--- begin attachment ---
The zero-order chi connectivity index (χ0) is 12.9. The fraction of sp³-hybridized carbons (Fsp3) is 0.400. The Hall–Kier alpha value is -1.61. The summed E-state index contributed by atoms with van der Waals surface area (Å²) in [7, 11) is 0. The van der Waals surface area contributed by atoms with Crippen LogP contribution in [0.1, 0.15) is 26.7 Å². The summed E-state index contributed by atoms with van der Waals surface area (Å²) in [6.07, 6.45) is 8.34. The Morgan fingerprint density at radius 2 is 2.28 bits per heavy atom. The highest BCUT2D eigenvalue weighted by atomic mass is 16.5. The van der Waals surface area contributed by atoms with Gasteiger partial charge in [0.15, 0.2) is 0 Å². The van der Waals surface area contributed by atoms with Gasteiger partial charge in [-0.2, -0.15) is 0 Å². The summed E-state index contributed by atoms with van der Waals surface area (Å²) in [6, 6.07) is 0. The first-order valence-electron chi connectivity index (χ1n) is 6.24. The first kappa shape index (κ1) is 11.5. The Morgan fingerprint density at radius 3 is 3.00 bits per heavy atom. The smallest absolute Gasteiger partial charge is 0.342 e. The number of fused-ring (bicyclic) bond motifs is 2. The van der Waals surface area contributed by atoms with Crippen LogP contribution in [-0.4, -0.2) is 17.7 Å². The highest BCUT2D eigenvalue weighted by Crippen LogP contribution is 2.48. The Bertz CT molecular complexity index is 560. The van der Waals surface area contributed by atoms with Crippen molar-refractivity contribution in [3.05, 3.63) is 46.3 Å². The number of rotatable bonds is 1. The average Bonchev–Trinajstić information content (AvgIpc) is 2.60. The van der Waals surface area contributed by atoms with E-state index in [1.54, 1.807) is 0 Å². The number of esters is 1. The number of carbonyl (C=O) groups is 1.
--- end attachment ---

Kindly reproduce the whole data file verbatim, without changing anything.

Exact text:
The zero-order chi connectivity index (χ0) is 12.9. The fraction of sp³-hybridized carbons (Fsp3) is 0.400. The Hall–Kier alpha value is -1.61. The summed E-state index contributed by atoms with van der Waals surface area (Å²) in [7, 11) is 0. The van der Waals surface area contributed by atoms with Crippen LogP contribution in [0.1, 0.15) is 26.7 Å². The summed E-state index contributed by atoms with van der Waals surface area (Å²) in [6.07, 6.45) is 8.34. The Morgan fingerprint density at radius 2 is 2.28 bits per heavy atom. The highest BCUT2D eigenvalue weighted by atomic mass is 16.5. The van der Waals surface area contributed by atoms with Gasteiger partial charge in [0.15, 0.2) is 0 Å². The van der Waals surface area contributed by atoms with Gasteiger partial charge in [-0.2, -0.15) is 0 Å². The summed E-state index contributed by atoms with van der Waals surface area (Å²) in [6, 6.07) is 0. The first-order valence-electron chi connectivity index (χ1n) is 6.24. The first kappa shape index (κ1) is 11.5. The Morgan fingerprint density at radius 3 is 3.00 bits per heavy atom. The smallest absolute Gasteiger partial charge is 0.342 e. The number of fused-ring (bicyclic) bond motifs is 2. The van der Waals surface area contributed by atoms with Crippen LogP contribution in [-0.4, -0.2) is 17.7 Å². The highest BCUT2D eigenvalue weighted by Crippen LogP contribution is 2.48. The Bertz CT molecular complexity index is 560. The van der Waals surface area contributed by atoms with Crippen molar-refractivity contribution in [3.05, 3.63) is 46.3 Å². The number of rotatable bonds is 1. The average Bonchev–Trinajstić information content (AvgIpc) is 2.60. The van der Waals surface area contributed by atoms with E-state index in [1.54, 1.807) is 0 Å². The number of esters is 1. The number of carbonyl (C=O) groups is 1.